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It is no secret that industrial roofs have become one of the most widely used sites for large photovoltaic solar systems, and for obvious reasons: The availability of space coupled with practicality make it an ideal habitat for solar energy production.

Many of the nation’s largest corporations have found solar to be a worthwhile investment for their facilities. On-site energy production offsets operating costs and enables companies to become less dependent on local utilities. And it certainly does not hurt the company’s image. Then why are more buildings not being outfitted with PV solar arrays? There is no shortage of space or use for the energy.

Most manufacturing, distribution and retail facilities are designed as “big-box” steel-frame buildings. These structural systems are optimized and have little if any extra capacity, not even to squeeze in a few pounds per square foot (PSF) for an ultra-light array. Oftentimes, especially with older buildings, the roof is not up to code and would need updates even without a solar installation. It is easy to give up on a solar roof project when the building cannot support it.

Though not uncommon, it is risky for an installer and property owner to simply assume a roof is strong enough for a project. These expansive roofs are designed for maximum efficiency, and the 3-8 PSF associated with a solar system can easily overstress the roof structure. For installers and owners brave enough to build without consulting an engineer, there are some serious legal implications if anything were to go wrong.

Fortunately, nothing catastrophic has occurred so far as a result of a solar installation, but the industry should continue to make improvements. The due diligence of any solar roof project should include a structural roof assessment. Otherwise, the installer and owner are taking on substantial unknown risk.

 

Weight concerns

The weight of a solar system may be more significant than it seems. For instance, the total design load for a roof structure can be as low as 25 PSF, depending on how much it snows in the region. Add 5 PSF for a solar array, and the design load increases by 20%, which is significant. In fact, it is very unlikely that the roof structure was designed with that kind of excess capacity in mind.

This is not to say that a project should come to a halt if the roof is not up to snuff. Structural upgrades are common when it comes to big-box industrial buildings. Anytime a new mechanical unit, piping, conveyors or any other piece of equipment is placed on the roof, the structure needs to be assessed for the proposed loads and strengthened as necessary. The same is true for a solar system. Bringing the right people together to find a well-rounded solution results in a better design, better investment and safer building.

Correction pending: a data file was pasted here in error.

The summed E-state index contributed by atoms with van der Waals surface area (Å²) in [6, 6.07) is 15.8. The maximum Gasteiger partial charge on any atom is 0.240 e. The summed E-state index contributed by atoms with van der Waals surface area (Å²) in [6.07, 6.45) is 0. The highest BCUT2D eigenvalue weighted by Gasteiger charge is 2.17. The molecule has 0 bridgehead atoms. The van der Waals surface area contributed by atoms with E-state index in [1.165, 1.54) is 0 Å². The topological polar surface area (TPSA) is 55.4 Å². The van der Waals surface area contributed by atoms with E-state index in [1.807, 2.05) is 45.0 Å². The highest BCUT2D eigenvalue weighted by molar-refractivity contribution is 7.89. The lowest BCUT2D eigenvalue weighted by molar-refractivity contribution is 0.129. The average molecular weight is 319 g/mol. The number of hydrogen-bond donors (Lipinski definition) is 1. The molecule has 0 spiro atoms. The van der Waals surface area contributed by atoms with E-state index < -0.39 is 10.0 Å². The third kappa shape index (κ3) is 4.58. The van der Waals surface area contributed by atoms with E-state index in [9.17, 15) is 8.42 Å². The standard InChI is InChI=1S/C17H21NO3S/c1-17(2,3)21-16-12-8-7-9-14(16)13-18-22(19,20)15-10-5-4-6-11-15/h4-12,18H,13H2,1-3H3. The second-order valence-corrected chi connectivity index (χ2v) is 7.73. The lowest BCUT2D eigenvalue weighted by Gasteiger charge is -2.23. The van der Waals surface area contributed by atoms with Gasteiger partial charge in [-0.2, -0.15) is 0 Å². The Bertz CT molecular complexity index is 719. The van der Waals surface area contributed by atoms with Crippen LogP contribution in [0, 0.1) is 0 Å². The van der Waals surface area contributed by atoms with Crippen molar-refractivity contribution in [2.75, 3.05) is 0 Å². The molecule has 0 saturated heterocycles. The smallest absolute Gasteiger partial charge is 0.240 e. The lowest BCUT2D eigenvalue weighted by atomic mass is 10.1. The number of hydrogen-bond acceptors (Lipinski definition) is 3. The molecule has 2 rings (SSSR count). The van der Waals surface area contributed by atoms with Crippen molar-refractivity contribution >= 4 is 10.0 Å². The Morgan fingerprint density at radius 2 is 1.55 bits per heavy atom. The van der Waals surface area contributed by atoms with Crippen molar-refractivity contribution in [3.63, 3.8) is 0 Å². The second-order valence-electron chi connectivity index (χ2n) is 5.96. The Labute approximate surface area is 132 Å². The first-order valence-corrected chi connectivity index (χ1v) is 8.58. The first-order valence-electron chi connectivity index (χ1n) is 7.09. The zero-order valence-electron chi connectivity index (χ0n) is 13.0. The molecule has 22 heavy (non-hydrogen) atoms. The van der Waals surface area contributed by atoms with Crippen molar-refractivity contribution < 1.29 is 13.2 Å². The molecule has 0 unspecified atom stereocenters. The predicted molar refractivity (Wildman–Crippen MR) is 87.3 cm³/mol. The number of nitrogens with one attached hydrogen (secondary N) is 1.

The good news is that these buildings can be reinforced to support just about anything, especially the light loads associated with solar systems. The truth is that building modifications can open the door for a solar project and allow greater flexibility. The building is modified to suit the system, rather than the system being selected for the building. Structural engineers and mounting-system designers can work together to produce the most productive, easiest-to-construct, cost-effective solar system possible, even with upgrades. Building modifications should not be the hurdle that stops a project. When compared to the cost of a large solar project, building upgrade costs can be a drop in the bucket.

The first step in deciding whether or not a building is suitable for solar is to consult a structural engineer, preferably one that can determine the actual as-built roof capacity along with the cost of upgrades, if necessary. If the solar system has already been selected, then the project will either get the go-ahead or need upgrades. A better approach is to have the structural assessment done on the front end so more possibilities can be explored. An approach where the solar panels and panel infrastructure are designed together maximizes the system’s effectiveness. A balance among the panel loads, building upgrades and mounting system result in getting the most use out of the space at the lowest cost.

 

Roof systems